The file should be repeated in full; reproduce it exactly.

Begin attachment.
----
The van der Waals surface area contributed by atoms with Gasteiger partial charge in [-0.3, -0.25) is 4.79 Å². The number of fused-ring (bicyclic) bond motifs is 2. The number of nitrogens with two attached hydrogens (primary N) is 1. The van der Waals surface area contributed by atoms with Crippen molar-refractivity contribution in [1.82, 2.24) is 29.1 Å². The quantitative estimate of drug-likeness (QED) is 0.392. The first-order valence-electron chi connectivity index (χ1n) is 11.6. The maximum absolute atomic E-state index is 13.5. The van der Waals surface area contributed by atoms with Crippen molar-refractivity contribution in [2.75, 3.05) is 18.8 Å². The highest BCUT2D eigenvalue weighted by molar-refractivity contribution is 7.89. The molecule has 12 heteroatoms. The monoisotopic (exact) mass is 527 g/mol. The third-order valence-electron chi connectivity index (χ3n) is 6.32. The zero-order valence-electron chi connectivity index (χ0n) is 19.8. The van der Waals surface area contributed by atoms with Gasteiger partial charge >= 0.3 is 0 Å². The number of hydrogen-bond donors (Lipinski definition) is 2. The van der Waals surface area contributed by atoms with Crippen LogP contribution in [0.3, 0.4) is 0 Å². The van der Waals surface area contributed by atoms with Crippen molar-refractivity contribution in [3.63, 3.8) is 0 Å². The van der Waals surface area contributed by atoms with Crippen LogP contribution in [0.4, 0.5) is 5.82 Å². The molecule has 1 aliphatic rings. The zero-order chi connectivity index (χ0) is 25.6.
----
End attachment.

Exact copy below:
The van der Waals surface area contributed by atoms with Gasteiger partial charge in [-0.3, -0.25) is 4.79 Å². The number of fused-ring (bicyclic) bond motifs is 2. The number of nitrogens with two attached hydrogens (primary N) is 1. The van der Waals surface area contributed by atoms with Crippen molar-refractivity contribution in [1.82, 2.24) is 29.1 Å². The quantitative estimate of drug-likeness (QED) is 0.392. The first-order valence-electron chi connectivity index (χ1n) is 11.6. The maximum absolute atomic E-state index is 13.5. The van der Waals surface area contributed by atoms with Crippen molar-refractivity contribution in [2.75, 3.05) is 18.8 Å². The highest BCUT2D eigenvalue weighted by molar-refractivity contribution is 7.89. The molecule has 12 heteroatoms. The monoisotopic (exact) mass is 527 g/mol. The third-order valence-electron chi connectivity index (χ3n) is 6.32. The zero-order valence-electron chi connectivity index (χ0n) is 19.8. The van der Waals surface area contributed by atoms with Gasteiger partial charge >= 0.3 is 0 Å². The number of hydrogen-bond donors (Lipinski definition) is 2. The van der Waals surface area contributed by atoms with Crippen LogP contribution in [0.3, 0.4) is 0 Å². The van der Waals surface area contributed by atoms with Crippen molar-refractivity contribution in [3.63, 3.8) is 0 Å². The van der Waals surface area contributed by atoms with Crippen LogP contribution in [0.4, 0.5) is 5.82 Å². The molecule has 1 aliphatic rings. The zero-order chi connectivity index (χ0) is 25.6.